by Todd Walker
This rustic swing bed provides mind-blowing naps! A swing bed is typically hung under a large porch or other roofed structure. Since I have neither of these structures, I decided to build one from rot-resistant Eastern Red Cedar (Juniperus virginiana) and hang it under the trees at the log cabin.
Here are the materials and tools I used.
- Rot-resistant lumber milled or purchased. Pressure treated dimensional lumber could be used but will not offer the rustic feel I was going for. My main frame was approximately 4×4’s with live edges.
- 1x? boards for slats. Limbs used for footboard spindles.
- Rope or chain. For hanging my bed from two trees, I chose 5/8 inch poly rope I already had for my log cabin projects.
- Screws. Trim screws, 3 inch deck screws, and 6 inch TimberLoc screws.
- Polyurethane to help preserve the wood and color of the red cedar.
- 2 – Two inch wide auto tow straps.
- Chainsaw mill. My Alaskan chainsaw mill has provided lots of lumber for several projects over the years. See DRG’s dining room table.
- Impact driver and drill… for driving screws and drilling pilot holes and rope/chain holes. Use appropriate sized drill bits as needed.
Size It Up
When this project came to mind, I had no real idea how large a frame I needed. Then I remembered DRG’s air mattress she bought for her tent but never got to use. The queen air mattress measured about four inches short on length than a typical queen mattress (60×80 inches). And since the swing would be under trees (no roof), the air mattress is waterproof and the best choice.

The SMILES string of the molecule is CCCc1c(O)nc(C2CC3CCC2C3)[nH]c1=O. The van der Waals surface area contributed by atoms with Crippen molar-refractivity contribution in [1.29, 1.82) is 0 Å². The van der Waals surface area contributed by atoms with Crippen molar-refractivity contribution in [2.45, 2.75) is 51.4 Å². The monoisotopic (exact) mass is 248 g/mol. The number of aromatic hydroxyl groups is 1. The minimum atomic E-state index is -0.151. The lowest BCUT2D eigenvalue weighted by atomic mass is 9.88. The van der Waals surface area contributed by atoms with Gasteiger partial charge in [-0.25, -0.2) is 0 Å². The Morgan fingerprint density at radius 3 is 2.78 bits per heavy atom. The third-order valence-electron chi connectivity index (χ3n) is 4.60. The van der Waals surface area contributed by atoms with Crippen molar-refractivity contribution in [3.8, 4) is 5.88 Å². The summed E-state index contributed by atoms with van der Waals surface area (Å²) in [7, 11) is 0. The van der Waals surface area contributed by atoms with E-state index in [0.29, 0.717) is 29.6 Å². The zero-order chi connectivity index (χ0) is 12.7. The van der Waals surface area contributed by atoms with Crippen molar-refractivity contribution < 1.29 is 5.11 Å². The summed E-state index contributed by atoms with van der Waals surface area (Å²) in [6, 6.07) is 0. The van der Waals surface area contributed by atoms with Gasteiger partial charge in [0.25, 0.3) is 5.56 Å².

|Twin||39″ X 75″|
|Twin XL||39″ X 80″|
|Full||54″ X 75″|
|Qu||60″ X 80″|
|King||75″ X 80″|
|California King||72″ X 84″|
Chart courtesy of American Mattress.
I built the frame to handle the 60×80 inch queen mattress if I ever move the swing under a roof. On the frame, I added 5 inches to the queen width and about 15 inches to the length to accommodate the mattress and give enough room for corner holes for hanging the bed.
Live edges had to be shimmed to make a flush top surface for the frame. I drilled pilot holes and ran the 6 inch screws in to secure all corners.
As you can see above, two of the three sides are taller. This is to provide a headboard of sorts for the top and side of the bed. The shorter side would of course be the footboard. The short side is about 16 inches tall with the others being about 24 inches.
I used the toenail method to screw the four corner posts to the frame. I used both deck and TimberLok screws. I was pleased with how sturdy it turned out.
I ran a 2×3 down the middle of the frame lengthwise to help support the bed slats. Since I didn’t want to mill one inch boards, I used 1×6 cedar boards from a box store. Trim screws secured the slats to the frame.
I attached the footboard spindles with trim screws. If you’ve ever cut down a red cedar tree, you know how many limbs become available to you for other projects.
Choosing non-natural rope will give your swinging bed longer life. Natural fiber rope tend to degrade in weather sooner.
With a two-point connection, the bed is less stable getting in and out than if you had a four-point connection. I used two towing straps with hooks wrapped around two trees near my log cabin.
Bug proofing is handy here in the south. I bought two of the bug nets pictured below. One of these nets is intended for a twin size cot or mattress. I figured two sewn together would cover a queen size mattress. I was right. Melonie, who helped install the log cabin subfloor and porch deck, was nice enough to cut, design, and sew these two together in her “spare” time.
I enjoy cooler evening temperatures in the swinging bed at the log cabin. The whippoorwills serenade and I usually nap. It’s a peaceful place indeed!
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